• In Lopoddity's Pandoraverse, Tree Hugger and Zephyr Breeze were very bad parents to their natural son Chakra Blossom. Tree Hugger was loving but wildly irresponsible, often leaving her son alone while she went to hippie retreats, while Zephyr never had any real presence in his son's life, feeling parenting would "cramp his style". As a result, Chakra was raised largely by his aunt Fluttershy and grew up to resent both of his parents. It's also implied his neglectful childhood is part of what led him to become the bitter and manipulative pony he is in the setting's present.
  • In One Year, Yu Narukami's parents being a case of this is touched upon, and it's indicated that Kanako(Yu's mother) suspects that her younger brother Dojima is probably more responsible than she is in some ways, such as taking care of Yu during the year-long business trip she and her husband went on. Yu, for his part, tries to understand his parents' perspective, but sometimes, his resentment shows through, such as when Kanako suggests that she'd have likely discouraged him from getting into a relationship with Yukiko if she'd known at the time.
  • In Black Sky, the Prince of Sabina became a shut-in following his beloved wife's death, basically letting his four-year-old daughter be raised by the wider family and refusing to attend various events such as her wedding and her son's birth. And that's not even touching what he did to his toddler son...
  • The Pieces Lie Where They Fell: Night Blade's parents really did a number on him, since he was born so late in their lives and they no longer knew how to relate to a young child.
  • Dragon Ball Z Abridged takes this pretty far, as Goku is shown to be a terrible father. In fact, when Gohan was wondering what his father would do in a dangerous situation, all he could think of was Goku waving and saying "Bye, son!"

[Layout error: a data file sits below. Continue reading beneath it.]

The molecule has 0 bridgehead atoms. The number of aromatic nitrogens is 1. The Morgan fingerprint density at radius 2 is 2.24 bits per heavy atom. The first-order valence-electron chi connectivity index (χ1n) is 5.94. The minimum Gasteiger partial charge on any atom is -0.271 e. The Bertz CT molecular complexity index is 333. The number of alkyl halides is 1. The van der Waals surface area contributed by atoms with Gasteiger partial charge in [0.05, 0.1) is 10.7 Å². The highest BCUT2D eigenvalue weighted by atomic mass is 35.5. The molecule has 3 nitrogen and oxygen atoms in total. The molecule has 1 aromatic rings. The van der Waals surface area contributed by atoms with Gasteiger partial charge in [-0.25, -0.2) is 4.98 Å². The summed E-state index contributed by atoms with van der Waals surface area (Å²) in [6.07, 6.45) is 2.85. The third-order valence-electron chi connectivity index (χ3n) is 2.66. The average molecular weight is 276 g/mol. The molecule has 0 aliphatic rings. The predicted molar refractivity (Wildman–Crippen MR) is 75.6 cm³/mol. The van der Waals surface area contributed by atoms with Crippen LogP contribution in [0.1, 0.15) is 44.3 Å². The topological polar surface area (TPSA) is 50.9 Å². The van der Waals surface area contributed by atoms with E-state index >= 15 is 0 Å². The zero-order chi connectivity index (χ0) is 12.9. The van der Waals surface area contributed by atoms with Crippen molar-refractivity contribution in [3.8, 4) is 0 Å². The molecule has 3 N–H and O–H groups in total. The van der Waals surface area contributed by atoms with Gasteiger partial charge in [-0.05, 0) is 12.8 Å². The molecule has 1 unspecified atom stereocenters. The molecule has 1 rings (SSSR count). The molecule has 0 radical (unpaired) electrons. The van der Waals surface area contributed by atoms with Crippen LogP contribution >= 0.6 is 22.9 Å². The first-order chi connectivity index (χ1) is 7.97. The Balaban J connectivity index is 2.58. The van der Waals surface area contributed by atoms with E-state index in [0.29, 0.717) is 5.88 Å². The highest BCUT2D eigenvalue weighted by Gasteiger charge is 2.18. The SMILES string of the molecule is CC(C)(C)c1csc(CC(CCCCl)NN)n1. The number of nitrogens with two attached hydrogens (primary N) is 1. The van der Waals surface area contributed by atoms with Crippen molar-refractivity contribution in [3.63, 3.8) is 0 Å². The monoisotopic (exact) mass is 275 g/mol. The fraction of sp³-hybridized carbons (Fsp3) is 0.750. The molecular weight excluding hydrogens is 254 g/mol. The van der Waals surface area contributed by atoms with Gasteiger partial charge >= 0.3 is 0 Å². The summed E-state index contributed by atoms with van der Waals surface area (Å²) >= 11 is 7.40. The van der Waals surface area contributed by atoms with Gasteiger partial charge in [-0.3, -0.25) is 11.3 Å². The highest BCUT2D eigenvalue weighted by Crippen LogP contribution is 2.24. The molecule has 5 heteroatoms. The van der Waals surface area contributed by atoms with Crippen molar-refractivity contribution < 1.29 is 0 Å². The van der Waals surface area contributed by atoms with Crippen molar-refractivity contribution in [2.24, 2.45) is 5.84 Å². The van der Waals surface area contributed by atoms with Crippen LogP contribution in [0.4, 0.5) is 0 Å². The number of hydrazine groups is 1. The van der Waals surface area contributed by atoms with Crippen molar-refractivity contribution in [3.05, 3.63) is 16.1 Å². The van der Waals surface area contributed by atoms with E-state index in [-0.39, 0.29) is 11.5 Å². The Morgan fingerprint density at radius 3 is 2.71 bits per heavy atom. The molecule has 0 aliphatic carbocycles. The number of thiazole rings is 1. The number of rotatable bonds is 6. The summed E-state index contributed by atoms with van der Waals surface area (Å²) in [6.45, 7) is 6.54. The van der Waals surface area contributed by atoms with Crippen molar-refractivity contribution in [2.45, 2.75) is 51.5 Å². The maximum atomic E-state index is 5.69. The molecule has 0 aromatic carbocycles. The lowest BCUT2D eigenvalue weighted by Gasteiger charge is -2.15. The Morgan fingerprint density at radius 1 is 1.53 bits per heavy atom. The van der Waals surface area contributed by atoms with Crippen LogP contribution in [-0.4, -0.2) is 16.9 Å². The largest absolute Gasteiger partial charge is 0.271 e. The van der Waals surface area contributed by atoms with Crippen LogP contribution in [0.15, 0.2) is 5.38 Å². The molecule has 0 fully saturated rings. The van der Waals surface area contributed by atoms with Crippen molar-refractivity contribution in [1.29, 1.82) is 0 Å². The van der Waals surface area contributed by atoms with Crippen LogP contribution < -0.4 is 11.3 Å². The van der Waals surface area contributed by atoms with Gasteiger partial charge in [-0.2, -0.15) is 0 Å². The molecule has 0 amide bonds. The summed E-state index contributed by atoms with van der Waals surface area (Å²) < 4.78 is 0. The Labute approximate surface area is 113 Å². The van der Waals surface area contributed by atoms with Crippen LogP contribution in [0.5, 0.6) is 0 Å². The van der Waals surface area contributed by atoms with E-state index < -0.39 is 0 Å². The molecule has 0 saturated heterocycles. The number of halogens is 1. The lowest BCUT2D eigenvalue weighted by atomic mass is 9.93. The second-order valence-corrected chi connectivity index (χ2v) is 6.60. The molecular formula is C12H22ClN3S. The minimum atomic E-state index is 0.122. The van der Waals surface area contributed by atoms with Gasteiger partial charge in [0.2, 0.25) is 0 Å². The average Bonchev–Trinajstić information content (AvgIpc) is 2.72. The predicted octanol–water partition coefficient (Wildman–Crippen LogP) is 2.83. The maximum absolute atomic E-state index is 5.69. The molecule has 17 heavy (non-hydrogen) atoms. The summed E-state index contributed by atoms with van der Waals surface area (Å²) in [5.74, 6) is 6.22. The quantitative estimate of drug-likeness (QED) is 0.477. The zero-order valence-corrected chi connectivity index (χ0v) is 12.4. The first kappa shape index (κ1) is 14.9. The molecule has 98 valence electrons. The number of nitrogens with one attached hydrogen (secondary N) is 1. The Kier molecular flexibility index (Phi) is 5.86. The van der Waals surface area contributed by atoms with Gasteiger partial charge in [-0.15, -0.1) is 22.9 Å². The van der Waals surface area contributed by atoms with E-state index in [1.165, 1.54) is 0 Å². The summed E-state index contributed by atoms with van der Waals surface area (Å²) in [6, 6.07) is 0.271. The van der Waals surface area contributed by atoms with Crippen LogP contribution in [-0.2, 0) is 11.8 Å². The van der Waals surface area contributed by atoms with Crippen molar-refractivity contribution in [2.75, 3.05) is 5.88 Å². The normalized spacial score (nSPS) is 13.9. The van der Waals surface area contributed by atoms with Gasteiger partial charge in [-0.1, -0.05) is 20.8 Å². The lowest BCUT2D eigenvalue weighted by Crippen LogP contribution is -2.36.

Gohan: I think I have issues.
  • In Claire the Kind, it is established pretty early on that Claire's parents are not always there when she needs them.
    Claire: Um, mom?
    Mrs. Nuñez: Yes, Claire? Is there something you need?
    Claire: I, uh... was wondering if you could pick me up later on Thursday?
    Mrs. Nuñez: Claire, you know we'll be at work all day.
    Claire: I know, I was just-
    Mrs. Nuñez: And why do you need to be picked up later?
    Claire: You don't remember?
    Mrs. Nuñez: No, I can't say I do.
  • Dexter's parents are implied to be this way in Invisible Sun. Dexter intentionally hides his intellect from them, but at the same time they don't put much notice to him anyway:
    His parents were five states away? Good lord. "They don't know you're here?"
    He shrugged. "I told them I was planning a trip to Townsville while they were away. Whether or not they actually heard what I said is a completely unrelated matter."
    Utonium paused. Dexter's words were delivered in a matter-of-fact, offhanded manner, as if a fourth grader up and traveling hundreds miles away from home was a commonplace thing.
    "They don't know you're in Townsville?"
    "I told them I was coming here if you would allow." Dexter smiled, thought the gesture did not reach his eyes. "The real question, Professor Utonium, is do they care?"
    "Do they?" he wondered, his horror growing. He sensed the answer as Dexter adjusted his glasses. Already Utonium recognized the gesture as a delaying tactic the boy utilized to buy time to consider.
    "I have no idea," was the softly-spoken, honest reply.
  • In Neither a Bird nor a Plane, it's Deku!, Alexis Lois "Lexi" Luthor mentions that her parents are usually too busy getting wasted and playing Russian roulette to pay any attention to her. This also means that she's left to run LexCorp herself, doing so with an iron fist.